The hallmark of Bobby Knight's basketball teams, from his days at West Point to his national champions at Indiana, is aggressive, man-to-man defense. The opposition gets pounded for 40 minutes.
Tonight, the Hoosiers play their first regular-season game in the East since 1975. Undefeated, 20th-ranked Georgetown provides the opposition in an 8 o'clock game at Capital Centre. Steve Martin, the Hoya captain, expects the Indiana defense to test Georgetown's discipline.
"It's a very psychological thing," said Martin, "knowing a team's going to come after you all out the whole game. Before you walk on the floor, you have to prepare and know what you're going up against. You know you're going to get a certain beating because they are a physical team. You have to be prepared to take that beating for a full 40 minutes."
In other games involving area teams tonight, Howard (2-1), which held a team meeting until 4 a.m. following Monday night's upset by George Mason, hosts Buffalo at 8; American U. (2-3) travels to Rider in search of its third straight victory; Catholic U. (1-4) hosts St. Mary's at 8, and George Mason (2-1) plays an 8 p.m. game at Mount St. Mary's.
At Capital Centre, where the main event will be preceded by a matchup of the Washington and Baltimore Dunbar high schools at 6 p.m., Knight will bring in a struggling, young team (2-2) that had been ranked among the nation's top 10 teams in some preseason polls.
The Hoosiers are playing good defense, holding the opposition to 38.6 percent field-goal accuracy. Indiana ranked third nationally in that category last season when it posted a 21-8 record and earned an at-large bid to the NCAA tournament.
Knight complained that the Hoosiers did not play hard -- another usual trademark of Knight teams -- when they lost two games in the Sea Wolf Classic at Anchorage. But Saturday against Morehead State, an average team at best, the Hoosiers held the Eagles scoreless for 19 straight possessions at one stage.
Obviously, Morehead cracked under Indiana's defensive pressure.
"More than physical toughness, you have to keep your concentration in a game like this," said Georgetown Coach John Thompson. "You can't afford to get careless in a game like this, and that's what their defense can make you do."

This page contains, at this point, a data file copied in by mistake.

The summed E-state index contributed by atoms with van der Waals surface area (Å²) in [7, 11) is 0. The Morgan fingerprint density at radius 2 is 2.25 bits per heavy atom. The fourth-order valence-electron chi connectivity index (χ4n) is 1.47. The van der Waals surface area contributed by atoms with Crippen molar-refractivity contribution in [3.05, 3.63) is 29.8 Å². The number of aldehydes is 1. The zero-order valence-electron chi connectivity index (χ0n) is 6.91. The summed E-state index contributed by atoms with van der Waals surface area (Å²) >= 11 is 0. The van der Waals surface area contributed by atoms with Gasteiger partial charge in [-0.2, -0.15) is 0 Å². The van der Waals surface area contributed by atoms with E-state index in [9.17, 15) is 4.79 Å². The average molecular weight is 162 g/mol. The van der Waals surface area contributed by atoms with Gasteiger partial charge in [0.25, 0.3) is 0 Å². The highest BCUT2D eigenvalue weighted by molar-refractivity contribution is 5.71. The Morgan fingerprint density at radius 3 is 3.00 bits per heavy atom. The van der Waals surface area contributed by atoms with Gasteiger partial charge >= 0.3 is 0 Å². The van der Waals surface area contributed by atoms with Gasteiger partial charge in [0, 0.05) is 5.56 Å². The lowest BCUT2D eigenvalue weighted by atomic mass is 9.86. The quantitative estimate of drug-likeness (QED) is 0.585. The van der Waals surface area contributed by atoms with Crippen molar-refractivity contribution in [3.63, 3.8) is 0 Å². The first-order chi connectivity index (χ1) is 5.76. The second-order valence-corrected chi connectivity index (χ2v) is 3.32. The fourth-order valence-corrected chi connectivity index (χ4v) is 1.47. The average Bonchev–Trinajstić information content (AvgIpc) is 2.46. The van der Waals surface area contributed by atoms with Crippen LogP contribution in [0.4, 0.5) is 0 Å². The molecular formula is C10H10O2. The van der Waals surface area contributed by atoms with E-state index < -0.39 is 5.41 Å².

The other concern for Georgetown is the availability of 6-foot-11, 245-pound center Tom Scates. He missed the St. Bonaventure game Saturday with a sprained ankle and is questionable for tonight.
"We'll need his size in this game," Thompson said. "Plus, defensively Tommy is very important to us."
"We need him for his rebounding and his intimidation," said Martin. "He can block shots and he covers up for a lot of the (defensive) mistakes I make and our other people make. Against a big, physical team, his mere presence is a psychological boost for us."
If Scates can start, freshman guard Eric Floyd, who has scored 28 and 17 points in his last two games, will again become Georgetown's sixth man, a role Thompson likes for him so the Hoyas can substitute from strength.
Indiana is somewhat similar to Georgetown. The Hoosiers have two established stars, sophomore center Ray Tolbert and junior forward Mike Woodson. The other starters are likely to be 6-2 sophomore Tommy Baker at point guard, 6-5 freshman Randy Wittman at the other guard and 6-9 senior Jim Roberson at center.
The Hoosiers had some early-season ball-handling and leadership problems in trying to replace the leaders of last year's team, guards Wayne Radford and Jim Wisman. Like Georgetown, Indiana lacks established depth.
Capital Centre officials, who are helping in the extensive promotion of the game, are hoping for a crowd of 8,000 to 10,000.
At Howard, Coach A. B. Williamson said as many as two lineup changes could be expected for tonight's game against Buffalo, although he refused to say who would be benched. He termed the meeting until 4 a.m. a skull session.
"We were 20 points better than Mason and on nine of our first 10 fast breaks we turned the ball over," he said. "There's no need to panic, but we have not had a good game yet. Mason was probably the worst game of any team I've had. We've just got to get into it and play hard. We don't know the intensity you've got to have to play this game."
Williamson held a similar meeting, with a practice, after a similar-type loss to CU last season. The Bison responded by winning their next six games.